I have had a strange month with the loss of my father, and also another important person in my life history. Hence I have not been writing for a while. Recently I have been interested in feet, and I am not sure why, but mine are particularly awful looking according to children and end up being the butt?? of many jokes. I protest that they are beautiful, and I love them, (we go back a long way), but the truth of the matter is that they are better covered up.
Another truth is, well, I have a bit of a shoe addiction. I love shoes of interesting colours, and designs, and used to wear one green and one pink clog together, as I don't agree that they should have to be the same. Who made that rule? Why does everyone stick to it? I have a friend whose father always wears different coloured socks, and think it is wonderful.
I confess to having bought shoes that don't fit, just because they look wonderful, and have just kept them in the cupboard. Everybody knows how a good looking shoe (or two) can lift one's mood and make one's day brighter. I think my own collection is quite interesting, but Japanese footwear is also pretty interesting. The really high geta, as worn by oiran entertainers are beautifully lacquered and so seem to have more in common with a piece of table wear than with regular footwear, and the straw sandals, worn in the country side, appear to have more in common with hats, and they are actually woven together. Lacquered geta are sometimes beautifully carved too, and some have golden designs on, rather like temple decorations. Zori, leather, plastic or cloth coated footwear are the correct wear for formal occasions, and must be worn with white tabi. On other occasions colourful tabi, even lace ones have become popular, but geisha from the Fukugawa area of Tokyo are famous for their beautiful feet, and show them off in summer and winter, by never wearing any tabi at all.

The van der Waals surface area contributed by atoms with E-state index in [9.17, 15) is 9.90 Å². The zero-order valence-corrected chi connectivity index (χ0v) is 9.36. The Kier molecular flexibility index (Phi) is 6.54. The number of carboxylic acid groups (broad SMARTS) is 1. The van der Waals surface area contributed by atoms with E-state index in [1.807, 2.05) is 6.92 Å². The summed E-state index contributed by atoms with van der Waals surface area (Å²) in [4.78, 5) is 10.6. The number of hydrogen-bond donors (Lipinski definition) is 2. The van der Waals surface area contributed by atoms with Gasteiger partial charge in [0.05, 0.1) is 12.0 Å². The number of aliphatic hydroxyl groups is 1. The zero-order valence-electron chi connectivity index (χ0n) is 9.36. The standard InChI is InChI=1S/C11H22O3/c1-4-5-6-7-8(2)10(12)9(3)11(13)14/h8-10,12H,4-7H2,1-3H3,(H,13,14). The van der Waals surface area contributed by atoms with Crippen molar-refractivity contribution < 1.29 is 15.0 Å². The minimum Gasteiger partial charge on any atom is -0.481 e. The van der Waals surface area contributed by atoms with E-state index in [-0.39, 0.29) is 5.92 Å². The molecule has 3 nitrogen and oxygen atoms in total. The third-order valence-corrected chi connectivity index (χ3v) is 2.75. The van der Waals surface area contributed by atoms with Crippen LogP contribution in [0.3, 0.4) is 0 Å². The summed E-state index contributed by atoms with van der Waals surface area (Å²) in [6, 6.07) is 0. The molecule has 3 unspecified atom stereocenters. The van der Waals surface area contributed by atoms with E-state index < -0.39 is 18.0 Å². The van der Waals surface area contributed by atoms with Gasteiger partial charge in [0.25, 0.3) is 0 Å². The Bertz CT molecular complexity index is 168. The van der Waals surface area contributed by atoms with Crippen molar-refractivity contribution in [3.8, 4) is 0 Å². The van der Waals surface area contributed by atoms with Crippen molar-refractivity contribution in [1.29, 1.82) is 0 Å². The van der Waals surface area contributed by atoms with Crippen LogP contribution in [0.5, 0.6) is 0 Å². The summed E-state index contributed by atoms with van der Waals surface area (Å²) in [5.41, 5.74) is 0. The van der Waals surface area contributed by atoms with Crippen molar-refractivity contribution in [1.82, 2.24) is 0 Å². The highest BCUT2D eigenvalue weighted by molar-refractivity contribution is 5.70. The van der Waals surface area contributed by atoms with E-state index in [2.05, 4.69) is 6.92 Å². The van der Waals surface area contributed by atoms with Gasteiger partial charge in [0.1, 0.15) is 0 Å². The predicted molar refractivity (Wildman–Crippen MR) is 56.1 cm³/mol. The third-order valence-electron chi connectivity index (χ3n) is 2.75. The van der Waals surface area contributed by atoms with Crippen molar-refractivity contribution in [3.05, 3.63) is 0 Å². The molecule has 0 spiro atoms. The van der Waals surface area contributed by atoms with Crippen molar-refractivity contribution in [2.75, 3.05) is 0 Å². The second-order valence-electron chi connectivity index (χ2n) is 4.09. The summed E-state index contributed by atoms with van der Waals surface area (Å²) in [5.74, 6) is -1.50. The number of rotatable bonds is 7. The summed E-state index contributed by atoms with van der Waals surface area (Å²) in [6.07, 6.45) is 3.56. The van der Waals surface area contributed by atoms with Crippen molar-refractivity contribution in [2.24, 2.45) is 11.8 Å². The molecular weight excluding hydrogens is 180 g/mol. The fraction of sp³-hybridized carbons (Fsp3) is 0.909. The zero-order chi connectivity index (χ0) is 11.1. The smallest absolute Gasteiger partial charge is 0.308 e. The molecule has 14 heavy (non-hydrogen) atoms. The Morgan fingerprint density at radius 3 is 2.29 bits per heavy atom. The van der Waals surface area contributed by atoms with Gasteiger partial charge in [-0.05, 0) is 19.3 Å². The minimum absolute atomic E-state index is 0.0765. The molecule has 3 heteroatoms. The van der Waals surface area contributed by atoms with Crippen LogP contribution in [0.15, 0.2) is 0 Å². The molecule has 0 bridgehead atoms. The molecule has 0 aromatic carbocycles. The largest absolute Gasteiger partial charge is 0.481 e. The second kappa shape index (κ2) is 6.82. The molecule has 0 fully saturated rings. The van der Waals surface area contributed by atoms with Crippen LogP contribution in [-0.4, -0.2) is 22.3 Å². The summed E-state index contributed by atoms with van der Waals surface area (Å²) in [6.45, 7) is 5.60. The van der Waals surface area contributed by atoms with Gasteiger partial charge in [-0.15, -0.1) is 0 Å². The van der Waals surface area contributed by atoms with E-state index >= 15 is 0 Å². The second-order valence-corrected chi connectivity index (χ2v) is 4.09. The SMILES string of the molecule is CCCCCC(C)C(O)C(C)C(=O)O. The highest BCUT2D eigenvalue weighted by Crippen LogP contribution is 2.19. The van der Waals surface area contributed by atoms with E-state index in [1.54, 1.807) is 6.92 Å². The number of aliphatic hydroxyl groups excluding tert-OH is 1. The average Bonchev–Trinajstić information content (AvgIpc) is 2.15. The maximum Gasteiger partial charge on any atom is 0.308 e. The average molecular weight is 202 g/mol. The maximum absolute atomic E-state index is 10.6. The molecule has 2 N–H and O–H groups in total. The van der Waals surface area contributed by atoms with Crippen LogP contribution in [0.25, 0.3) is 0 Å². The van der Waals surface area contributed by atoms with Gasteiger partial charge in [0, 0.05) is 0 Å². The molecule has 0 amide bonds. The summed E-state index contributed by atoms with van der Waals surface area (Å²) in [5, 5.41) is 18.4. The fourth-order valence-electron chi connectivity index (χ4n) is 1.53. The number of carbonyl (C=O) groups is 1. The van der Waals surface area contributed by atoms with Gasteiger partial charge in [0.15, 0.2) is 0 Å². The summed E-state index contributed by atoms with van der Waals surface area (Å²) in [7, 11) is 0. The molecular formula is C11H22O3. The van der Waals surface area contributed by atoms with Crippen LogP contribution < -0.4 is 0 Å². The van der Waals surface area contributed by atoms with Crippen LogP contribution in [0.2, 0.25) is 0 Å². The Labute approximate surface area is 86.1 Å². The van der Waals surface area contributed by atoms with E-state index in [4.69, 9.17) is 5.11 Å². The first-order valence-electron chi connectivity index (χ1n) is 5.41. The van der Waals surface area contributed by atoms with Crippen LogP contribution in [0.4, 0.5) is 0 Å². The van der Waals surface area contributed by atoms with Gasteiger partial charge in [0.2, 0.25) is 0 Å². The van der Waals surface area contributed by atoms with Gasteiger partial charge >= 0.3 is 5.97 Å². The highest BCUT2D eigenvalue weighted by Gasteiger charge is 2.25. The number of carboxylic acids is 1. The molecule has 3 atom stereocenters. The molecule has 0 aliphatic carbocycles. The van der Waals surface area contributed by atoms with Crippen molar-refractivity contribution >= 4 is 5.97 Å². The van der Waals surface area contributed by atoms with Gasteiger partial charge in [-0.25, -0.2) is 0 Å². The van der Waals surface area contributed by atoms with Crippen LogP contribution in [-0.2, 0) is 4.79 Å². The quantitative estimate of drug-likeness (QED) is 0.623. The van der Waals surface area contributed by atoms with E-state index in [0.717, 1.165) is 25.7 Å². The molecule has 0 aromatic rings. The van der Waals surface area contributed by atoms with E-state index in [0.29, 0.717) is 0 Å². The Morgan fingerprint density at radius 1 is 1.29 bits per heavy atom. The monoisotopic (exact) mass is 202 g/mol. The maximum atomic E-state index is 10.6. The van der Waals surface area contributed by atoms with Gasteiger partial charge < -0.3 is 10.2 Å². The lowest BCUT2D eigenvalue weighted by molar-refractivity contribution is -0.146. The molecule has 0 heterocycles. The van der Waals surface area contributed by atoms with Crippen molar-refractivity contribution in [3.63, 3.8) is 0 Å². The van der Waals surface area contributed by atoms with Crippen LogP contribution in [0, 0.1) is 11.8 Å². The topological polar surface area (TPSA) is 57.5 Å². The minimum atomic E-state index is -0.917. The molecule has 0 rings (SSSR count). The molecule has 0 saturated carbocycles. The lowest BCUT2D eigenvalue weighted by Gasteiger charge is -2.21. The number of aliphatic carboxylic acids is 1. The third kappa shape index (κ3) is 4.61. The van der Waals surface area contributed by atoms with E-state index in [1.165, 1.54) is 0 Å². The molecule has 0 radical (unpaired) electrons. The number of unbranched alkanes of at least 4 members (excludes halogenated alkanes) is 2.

I once went and had a pair of geta made for me in Asakusa. It was such fun to choose the bases and the ties, and then watch them be constructed in front of me. It gave me great satisfaction to see my choices coming together into a pair of geta, specially for me. They are my most comfortable geta, and I love to wear them even when I am not wearing kimono.
Well I am posting a random collection which I have photographed around Tokyo, both yo and wa styles. And I give a special mention to Hetty Rose, who so beautifully bridges the gap between both cultures with her made to measure footwear using recycled materials, most importantly kimono fabric. Look at her website, for more inspiring designs. http://www.hettyrose.co.uk/They will blow you away! Amazingly beautiful. So here's to feet, walking with us, the whole of our lives. Together every step of the way. They are undeservedly ignored. Enjoy the photographs.